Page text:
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Judge Upholds Order Stopping Remodeling

January 01, 1987|BARBARA BAIRD | Times Staff Writer

Adelaide Drive residents have won a court victory temporarily stopping a remodeling project that they contend would destroy their views of Santa Monica Canyon and the Pacific Ocean.

Santa Monica Superior Court Judge David Rothman last week issued a preliminary injunction halting construction on the upper level of a remodeling project at 345 Adelaide Drive until a Jan. 8 court hearing.

He upheld a stop-work order issued by a city building inspector and said "irreparable harm" would be done if the remodeling is completed.

In his ruling, Rothman said that if homeowner Peter Olmstead were allowed to finish remodeling the upper level, residents, in effect, would lose their case. He said it is "unlikely" that neighbors could persuade the city to order a completed structure torn down even if they prevailed in their case.

The judge said that if the project were allowed to proceed, "a scenic area of Santa Monica will be lost without a full review by the appropriate governmental agencies."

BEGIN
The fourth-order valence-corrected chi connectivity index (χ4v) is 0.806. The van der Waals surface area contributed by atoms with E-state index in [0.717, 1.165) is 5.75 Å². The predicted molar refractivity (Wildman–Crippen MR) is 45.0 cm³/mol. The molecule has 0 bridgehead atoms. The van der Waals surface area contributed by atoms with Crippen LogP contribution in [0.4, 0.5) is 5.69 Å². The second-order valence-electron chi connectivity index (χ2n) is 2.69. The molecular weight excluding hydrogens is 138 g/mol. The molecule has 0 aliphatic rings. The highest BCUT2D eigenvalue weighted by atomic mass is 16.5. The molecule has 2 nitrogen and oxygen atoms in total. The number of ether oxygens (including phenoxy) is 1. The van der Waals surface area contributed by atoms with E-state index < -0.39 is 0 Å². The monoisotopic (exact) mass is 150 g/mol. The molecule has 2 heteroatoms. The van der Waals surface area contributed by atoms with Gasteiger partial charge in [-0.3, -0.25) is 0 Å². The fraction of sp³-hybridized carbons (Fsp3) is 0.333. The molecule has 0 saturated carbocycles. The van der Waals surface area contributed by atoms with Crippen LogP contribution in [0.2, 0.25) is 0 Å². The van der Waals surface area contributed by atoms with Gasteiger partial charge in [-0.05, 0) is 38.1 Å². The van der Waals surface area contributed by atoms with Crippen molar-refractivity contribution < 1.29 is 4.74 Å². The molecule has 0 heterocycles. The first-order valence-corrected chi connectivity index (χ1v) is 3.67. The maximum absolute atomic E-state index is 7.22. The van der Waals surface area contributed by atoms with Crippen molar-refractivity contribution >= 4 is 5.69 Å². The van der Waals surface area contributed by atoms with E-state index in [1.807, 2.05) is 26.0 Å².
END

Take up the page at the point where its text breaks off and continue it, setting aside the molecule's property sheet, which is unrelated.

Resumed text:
Roger Jon Diamond, attorney for the Adelaide Drive Residents Assn., said homeowners who filed suit against the project are pleased with Rothman's ruling.

Meanwhile, residents are awaiting a ruling by a Los Angeles city zoning administrator who heard the case on Dec. 16, he said.

If Zoning Administrator James Crisp has not issued a decision by Jan. 8, homeowners will ask Rothman to extend the injunctiion against the remodeling, Diamond said.

Attorney Gary S. Smolker, representing Olmstead, said the building inspector's stop-work order was issued by mistake because Olmstead has a valid building permit from the city of Los Angeles.

Olmstead's building permit application was reviewed by four building and safety officials who decided that the remodeling complied with city regulations, he said.

But in his ruling, Rothman said the stop-work order was issued with sufficient grounds.

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